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A Fine Night For Stargazing

Banks' business continuity plans, designed to last through Y2K and battle-tested on September 11th, came to the fore during the power grid failure.

August 14th provided New Yorkers with a rare chance to pick out constellations in the night sky, thanks to a severe failure in the electric power transmission grid that plunged a wide swath of the U.S. and parts of Canada into a dusk and nightfall without electricity.

But just because the lights went out in several cities doesn't mean that commerce stopped elsewhere. Business continuity plans, designed to last through Y2K and battle-tested on September 11th, came to the fore during the power grid failure, thus limiting the initial impact to people in areas lacking electricity.

"Every bank in the country has, and is required to have, a disaster recovery plan and multiple backup systems," says Charlotte Birch, media spokeswoman at the American Bankers Association, Washington, D.C.

The result was a reported smooth transition for back-office processing throughout the financial system. "Banks really didn't miss a beat in terms of transitioning over to backup systems," says Birch. "The way the banks have responded and continued operations during the blackout has shown the resiliency and the preparedness of the banking system."

For one thing, most members of the U.S. workforce received their mid-month direct deposits as usual. "Employees who use Direct Deposit will have the money in their accounts, even if they've been told not to report to work today," says William B. Nelson, Executive Vice President of NACHA, a Herndon, Va.-based payments association. "However, people in the Northeast that still get paid by check may experience difficulties in collecting and depositing a paycheck if today is payday." "The clearinghouses and the payment processors have been operational and online all night," adds Michael Herd, director of public relations for NACHA.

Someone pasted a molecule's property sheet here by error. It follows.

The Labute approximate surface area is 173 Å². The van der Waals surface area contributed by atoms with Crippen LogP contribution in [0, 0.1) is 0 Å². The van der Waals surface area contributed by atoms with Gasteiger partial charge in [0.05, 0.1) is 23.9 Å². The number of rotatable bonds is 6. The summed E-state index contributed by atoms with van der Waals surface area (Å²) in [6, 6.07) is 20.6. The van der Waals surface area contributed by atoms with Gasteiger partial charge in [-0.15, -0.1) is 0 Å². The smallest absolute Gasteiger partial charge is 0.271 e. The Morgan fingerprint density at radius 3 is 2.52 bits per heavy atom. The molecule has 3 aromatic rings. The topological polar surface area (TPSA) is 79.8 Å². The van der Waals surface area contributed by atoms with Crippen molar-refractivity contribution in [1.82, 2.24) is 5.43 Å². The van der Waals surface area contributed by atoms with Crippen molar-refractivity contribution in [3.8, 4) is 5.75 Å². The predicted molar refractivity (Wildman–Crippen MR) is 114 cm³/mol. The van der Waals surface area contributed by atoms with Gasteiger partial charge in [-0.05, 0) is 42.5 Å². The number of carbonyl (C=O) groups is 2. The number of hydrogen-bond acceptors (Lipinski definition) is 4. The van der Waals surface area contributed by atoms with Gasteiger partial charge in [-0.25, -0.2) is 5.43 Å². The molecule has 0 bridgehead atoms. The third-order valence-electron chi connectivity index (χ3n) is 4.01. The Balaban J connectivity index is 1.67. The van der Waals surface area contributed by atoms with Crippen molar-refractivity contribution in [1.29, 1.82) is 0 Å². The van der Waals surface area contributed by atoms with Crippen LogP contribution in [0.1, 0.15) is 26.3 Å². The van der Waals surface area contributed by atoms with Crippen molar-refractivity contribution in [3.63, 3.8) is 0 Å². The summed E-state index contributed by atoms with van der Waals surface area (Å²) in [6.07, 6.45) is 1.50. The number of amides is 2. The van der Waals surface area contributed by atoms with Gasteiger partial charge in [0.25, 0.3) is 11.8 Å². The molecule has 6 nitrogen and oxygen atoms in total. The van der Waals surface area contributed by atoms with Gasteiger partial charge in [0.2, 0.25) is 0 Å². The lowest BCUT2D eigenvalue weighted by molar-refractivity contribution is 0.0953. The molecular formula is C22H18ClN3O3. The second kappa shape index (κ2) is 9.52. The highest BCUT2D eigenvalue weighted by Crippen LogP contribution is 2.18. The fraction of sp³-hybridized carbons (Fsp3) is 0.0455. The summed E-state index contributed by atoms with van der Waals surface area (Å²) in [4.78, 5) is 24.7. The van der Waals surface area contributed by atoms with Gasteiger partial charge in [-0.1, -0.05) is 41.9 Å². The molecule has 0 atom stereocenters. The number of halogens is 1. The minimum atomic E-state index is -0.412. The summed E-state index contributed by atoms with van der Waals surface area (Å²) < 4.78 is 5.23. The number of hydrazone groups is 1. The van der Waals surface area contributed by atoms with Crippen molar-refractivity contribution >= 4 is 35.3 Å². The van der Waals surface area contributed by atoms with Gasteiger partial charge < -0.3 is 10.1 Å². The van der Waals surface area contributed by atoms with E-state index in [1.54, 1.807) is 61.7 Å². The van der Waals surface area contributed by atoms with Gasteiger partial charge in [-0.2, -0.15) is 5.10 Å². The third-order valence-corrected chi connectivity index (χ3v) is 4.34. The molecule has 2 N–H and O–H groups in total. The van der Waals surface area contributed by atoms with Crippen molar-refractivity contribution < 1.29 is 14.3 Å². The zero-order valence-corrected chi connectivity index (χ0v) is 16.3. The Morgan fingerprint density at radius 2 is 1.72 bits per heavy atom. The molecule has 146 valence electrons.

Also, the major credit card networks remained online. "From an operational perspective on our global network and all of the endpoints on the network, everything was fine," says Artie Ehrens, senior vice president, computer and network services, speaking from the MasterCard data center in St. Louis, Mo. "If you had gone into the network command center and looked at the network and all of the charts, you would not have known we had an interruption of power in the Northeast."

The power grid failure gave MasterCard the chance to implement its well-rehearsed business continuity plans. "We went through a very structured approach at assessing, evaluating, and of course reporting - not only to our employees, but also to our customers and our management," says Randy Till, business continuity management, MasterCard.

"We were on a teleconference call probably within 15 minutes after the event had occurred," adds Till. "We probably had 40 to 50 people within our organization on that call."

Visa was similarly unfazed by the grid failure. "Visa's systems are operating and have not been halted by the Eastern power outage," says Camille Lepre, spokeswoman for Visa USA, San Francisco. "We have backup power to all our data centers."

"If we need to route transactions, we can do so to other data centers that we have," adds Lepre. Visa operates data centers at several undisclosed locations.